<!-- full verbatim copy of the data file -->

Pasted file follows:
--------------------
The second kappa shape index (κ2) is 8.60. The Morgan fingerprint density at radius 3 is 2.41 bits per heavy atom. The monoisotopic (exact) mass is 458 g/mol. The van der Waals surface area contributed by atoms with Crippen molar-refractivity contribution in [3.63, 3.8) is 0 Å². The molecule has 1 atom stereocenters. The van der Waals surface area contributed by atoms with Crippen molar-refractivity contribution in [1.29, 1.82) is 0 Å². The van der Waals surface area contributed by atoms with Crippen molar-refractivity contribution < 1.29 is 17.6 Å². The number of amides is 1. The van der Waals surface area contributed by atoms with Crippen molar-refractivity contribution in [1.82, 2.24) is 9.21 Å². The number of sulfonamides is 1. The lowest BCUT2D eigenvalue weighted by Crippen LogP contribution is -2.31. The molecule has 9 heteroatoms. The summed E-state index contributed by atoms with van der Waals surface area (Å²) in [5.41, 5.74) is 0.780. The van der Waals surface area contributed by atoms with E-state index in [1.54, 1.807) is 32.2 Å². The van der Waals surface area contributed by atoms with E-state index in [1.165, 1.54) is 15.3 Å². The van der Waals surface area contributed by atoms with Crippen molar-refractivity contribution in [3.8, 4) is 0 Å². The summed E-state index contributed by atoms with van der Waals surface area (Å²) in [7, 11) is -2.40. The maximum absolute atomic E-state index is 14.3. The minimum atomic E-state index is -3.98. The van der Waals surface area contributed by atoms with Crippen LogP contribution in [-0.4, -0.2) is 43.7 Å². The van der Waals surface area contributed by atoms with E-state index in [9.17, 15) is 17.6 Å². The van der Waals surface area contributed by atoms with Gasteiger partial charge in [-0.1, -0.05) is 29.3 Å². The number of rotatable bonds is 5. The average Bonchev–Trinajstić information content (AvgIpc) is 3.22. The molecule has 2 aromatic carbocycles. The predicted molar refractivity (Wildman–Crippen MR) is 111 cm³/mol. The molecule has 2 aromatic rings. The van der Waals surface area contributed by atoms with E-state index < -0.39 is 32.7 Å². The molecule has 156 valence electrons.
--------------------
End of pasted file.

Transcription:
The second kappa shape index (κ2) is 8.60. The Morgan fingerprint density at radius 3 is 2.41 bits per heavy atom. The monoisotopic (exact) mass is 458 g/mol. The van der Waals surface area contributed by atoms with Crippen molar-refractivity contribution in [3.63, 3.8) is 0 Å². The molecule has 1 atom stereocenters. The van der Waals surface area contributed by atoms with Crippen molar-refractivity contribution in [1.29, 1.82) is 0 Å². The van der Waals surface area contributed by atoms with Crippen molar-refractivity contribution < 1.29 is 17.6 Å². The number of amides is 1. The van der Waals surface area contributed by atoms with Crippen molar-refractivity contribution in [1.82, 2.24) is 9.21 Å². The number of sulfonamides is 1. The lowest BCUT2D eigenvalue weighted by Crippen LogP contribution is -2.31. The molecule has 9 heteroatoms. The summed E-state index contributed by atoms with van der Waals surface area (Å²) in [5.41, 5.74) is 0.780. The van der Waals surface area contributed by atoms with E-state index in [1.54, 1.807) is 32.2 Å². The van der Waals surface area contributed by atoms with E-state index in [1.165, 1.54) is 15.3 Å². The van der Waals surface area contributed by atoms with Crippen molar-refractivity contribution in [3.8, 4) is 0 Å². The summed E-state index contributed by atoms with van der Waals surface area (Å²) in [7, 11) is -2.40. The maximum absolute atomic E-state index is 14.3. The minimum atomic E-state index is -3.98. The van der Waals surface area contributed by atoms with Crippen LogP contribution in [-0.4, -0.2) is 43.7 Å². The van der Waals surface area contributed by atoms with E-state index in [9.17, 15) is 17.6 Å². The van der Waals surface area contributed by atoms with Gasteiger partial charge in [-0.1, -0.05) is 29.3 Å². The number of rotatable bonds is 5. The average Bonchev–Trinajstić information content (AvgIpc) is 3.22. The molecule has 2 aromatic carbocycles. The predicted molar refractivity (Wildman–Crippen MR) is 111 cm³/mol. The molecule has 2 aromatic rings. The van der Waals surface area contributed by atoms with E-state index < -0.39 is 32.7 Å². The molecule has 156 valence electrons.